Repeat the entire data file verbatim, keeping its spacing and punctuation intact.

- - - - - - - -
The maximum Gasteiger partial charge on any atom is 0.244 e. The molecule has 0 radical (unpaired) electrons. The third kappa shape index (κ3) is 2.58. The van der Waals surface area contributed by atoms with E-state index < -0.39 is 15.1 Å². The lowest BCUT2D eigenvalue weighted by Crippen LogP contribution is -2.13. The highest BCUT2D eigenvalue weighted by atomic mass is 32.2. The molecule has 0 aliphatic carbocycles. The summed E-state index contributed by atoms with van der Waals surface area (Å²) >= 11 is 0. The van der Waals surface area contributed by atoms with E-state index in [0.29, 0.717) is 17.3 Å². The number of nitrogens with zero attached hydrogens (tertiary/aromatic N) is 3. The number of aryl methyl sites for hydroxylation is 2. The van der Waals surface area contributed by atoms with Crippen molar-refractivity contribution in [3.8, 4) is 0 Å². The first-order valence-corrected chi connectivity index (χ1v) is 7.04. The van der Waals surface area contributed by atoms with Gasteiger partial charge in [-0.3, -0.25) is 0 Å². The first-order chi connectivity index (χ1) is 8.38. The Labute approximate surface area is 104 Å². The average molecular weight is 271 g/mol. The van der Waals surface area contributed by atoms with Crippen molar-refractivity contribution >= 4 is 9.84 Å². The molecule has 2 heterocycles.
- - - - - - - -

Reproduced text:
The maximum Gasteiger partial charge on any atom is 0.244 e. The molecule has 0 radical (unpaired) electrons. The third kappa shape index (κ3) is 2.58. The van der Waals surface area contributed by atoms with E-state index < -0.39 is 15.1 Å². The lowest BCUT2D eigenvalue weighted by Crippen LogP contribution is -2.13. The highest BCUT2D eigenvalue weighted by atomic mass is 32.2. The molecule has 0 aliphatic carbocycles. The summed E-state index contributed by atoms with van der Waals surface area (Å²) >= 11 is 0. The van der Waals surface area contributed by atoms with E-state index in [0.29, 0.717) is 17.3 Å². The number of nitrogens with zero attached hydrogens (tertiary/aromatic N) is 3. The number of aryl methyl sites for hydroxylation is 2. The van der Waals surface area contributed by atoms with Crippen molar-refractivity contribution in [3.8, 4) is 0 Å². The first-order valence-corrected chi connectivity index (χ1v) is 7.04. The van der Waals surface area contributed by atoms with Gasteiger partial charge in [-0.3, -0.25) is 0 Å². The first-order chi connectivity index (χ1) is 8.38. The Labute approximate surface area is 104 Å². The average molecular weight is 271 g/mol. The van der Waals surface area contributed by atoms with Crippen molar-refractivity contribution >= 4 is 9.84 Å². The molecule has 2 heterocycles.